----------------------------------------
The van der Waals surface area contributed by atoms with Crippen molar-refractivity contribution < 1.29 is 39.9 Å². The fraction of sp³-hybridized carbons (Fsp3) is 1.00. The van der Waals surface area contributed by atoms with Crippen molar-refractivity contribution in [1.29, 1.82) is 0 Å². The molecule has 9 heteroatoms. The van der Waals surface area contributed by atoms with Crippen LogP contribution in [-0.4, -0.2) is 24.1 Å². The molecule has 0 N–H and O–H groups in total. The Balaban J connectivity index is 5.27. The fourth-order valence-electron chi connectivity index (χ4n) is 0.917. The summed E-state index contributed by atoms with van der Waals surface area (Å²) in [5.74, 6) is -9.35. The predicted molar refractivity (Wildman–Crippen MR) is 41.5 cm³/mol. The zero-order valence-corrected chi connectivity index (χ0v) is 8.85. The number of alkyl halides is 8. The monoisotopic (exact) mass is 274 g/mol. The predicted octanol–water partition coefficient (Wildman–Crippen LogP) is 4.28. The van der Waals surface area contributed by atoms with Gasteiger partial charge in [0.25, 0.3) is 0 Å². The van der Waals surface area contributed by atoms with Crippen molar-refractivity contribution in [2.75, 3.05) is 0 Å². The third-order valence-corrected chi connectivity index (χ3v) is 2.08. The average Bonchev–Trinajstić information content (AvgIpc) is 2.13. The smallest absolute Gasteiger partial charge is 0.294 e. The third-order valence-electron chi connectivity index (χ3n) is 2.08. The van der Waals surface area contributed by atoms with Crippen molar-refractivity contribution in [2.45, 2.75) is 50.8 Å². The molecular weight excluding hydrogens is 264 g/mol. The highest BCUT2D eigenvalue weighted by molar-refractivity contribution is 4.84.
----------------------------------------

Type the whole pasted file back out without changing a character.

The van der Waals surface area contributed by atoms with Crippen molar-refractivity contribution < 1.29 is 39.9 Å². The fraction of sp³-hybridized carbons (Fsp3) is 1.00. The van der Waals surface area contributed by atoms with Crippen molar-refractivity contribution in [1.29, 1.82) is 0 Å². The molecule has 9 heteroatoms. The van der Waals surface area contributed by atoms with Crippen LogP contribution in [-0.4, -0.2) is 24.1 Å². The molecule has 0 N–H and O–H groups in total. The Balaban J connectivity index is 5.27. The fourth-order valence-electron chi connectivity index (χ4n) is 0.917. The summed E-state index contributed by atoms with van der Waals surface area (Å²) in [5.74, 6) is -9.35. The predicted molar refractivity (Wildman–Crippen MR) is 41.5 cm³/mol. The zero-order valence-corrected chi connectivity index (χ0v) is 8.85. The number of alkyl halides is 8. The monoisotopic (exact) mass is 274 g/mol. The predicted octanol–water partition coefficient (Wildman–Crippen LogP) is 4.28. The van der Waals surface area contributed by atoms with Gasteiger partial charge in [0.25, 0.3) is 0 Å². The van der Waals surface area contributed by atoms with Crippen molar-refractivity contribution in [2.75, 3.05) is 0 Å². The third-order valence-corrected chi connectivity index (χ3v) is 2.08. The average Bonchev–Trinajstić information content (AvgIpc) is 2.13. The smallest absolute Gasteiger partial charge is 0.294 e. The third-order valence-electron chi connectivity index (χ3n) is 2.08. The van der Waals surface area contributed by atoms with Crippen molar-refractivity contribution in [2.45, 2.75) is 50.8 Å². The molecular weight excluding hydrogens is 264 g/mol. The highest BCUT2D eigenvalue weighted by molar-refractivity contribution is 4.84.